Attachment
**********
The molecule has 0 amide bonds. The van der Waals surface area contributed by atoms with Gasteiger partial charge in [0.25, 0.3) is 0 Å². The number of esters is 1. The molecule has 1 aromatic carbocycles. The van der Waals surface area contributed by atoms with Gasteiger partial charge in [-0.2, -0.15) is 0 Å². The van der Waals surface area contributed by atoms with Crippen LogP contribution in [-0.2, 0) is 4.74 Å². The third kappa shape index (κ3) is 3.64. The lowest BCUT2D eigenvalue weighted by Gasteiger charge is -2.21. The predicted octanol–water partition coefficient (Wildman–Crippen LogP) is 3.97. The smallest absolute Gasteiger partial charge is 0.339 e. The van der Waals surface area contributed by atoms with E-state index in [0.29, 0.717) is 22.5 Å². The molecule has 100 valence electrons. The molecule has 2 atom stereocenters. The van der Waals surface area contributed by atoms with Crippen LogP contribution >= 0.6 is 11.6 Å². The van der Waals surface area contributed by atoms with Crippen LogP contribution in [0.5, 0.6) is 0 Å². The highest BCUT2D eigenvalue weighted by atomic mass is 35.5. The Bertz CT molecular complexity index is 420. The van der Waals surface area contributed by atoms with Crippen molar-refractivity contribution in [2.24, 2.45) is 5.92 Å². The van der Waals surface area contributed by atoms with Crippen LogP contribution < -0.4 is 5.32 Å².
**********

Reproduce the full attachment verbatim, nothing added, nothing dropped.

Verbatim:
The molecule has 0 amide bonds. The van der Waals surface area contributed by atoms with Gasteiger partial charge in [0.25, 0.3) is 0 Å². The number of esters is 1. The molecule has 1 aromatic carbocycles. The van der Waals surface area contributed by atoms with Gasteiger partial charge in [-0.2, -0.15) is 0 Å². The van der Waals surface area contributed by atoms with Crippen LogP contribution in [-0.2, 0) is 4.74 Å². The third kappa shape index (κ3) is 3.64. The lowest BCUT2D eigenvalue weighted by Gasteiger charge is -2.21. The predicted octanol–water partition coefficient (Wildman–Crippen LogP) is 3.97. The smallest absolute Gasteiger partial charge is 0.339 e. The van der Waals surface area contributed by atoms with E-state index in [0.29, 0.717) is 22.5 Å². The molecule has 100 valence electrons. The molecule has 2 atom stereocenters. The van der Waals surface area contributed by atoms with Crippen LogP contribution >= 0.6 is 11.6 Å². The van der Waals surface area contributed by atoms with Crippen LogP contribution in [0.5, 0.6) is 0 Å². The highest BCUT2D eigenvalue weighted by atomic mass is 35.5. The Bertz CT molecular complexity index is 420. The van der Waals surface area contributed by atoms with Crippen molar-refractivity contribution in [2.24, 2.45) is 5.92 Å². The van der Waals surface area contributed by atoms with Crippen LogP contribution < -0.4 is 5.32 Å².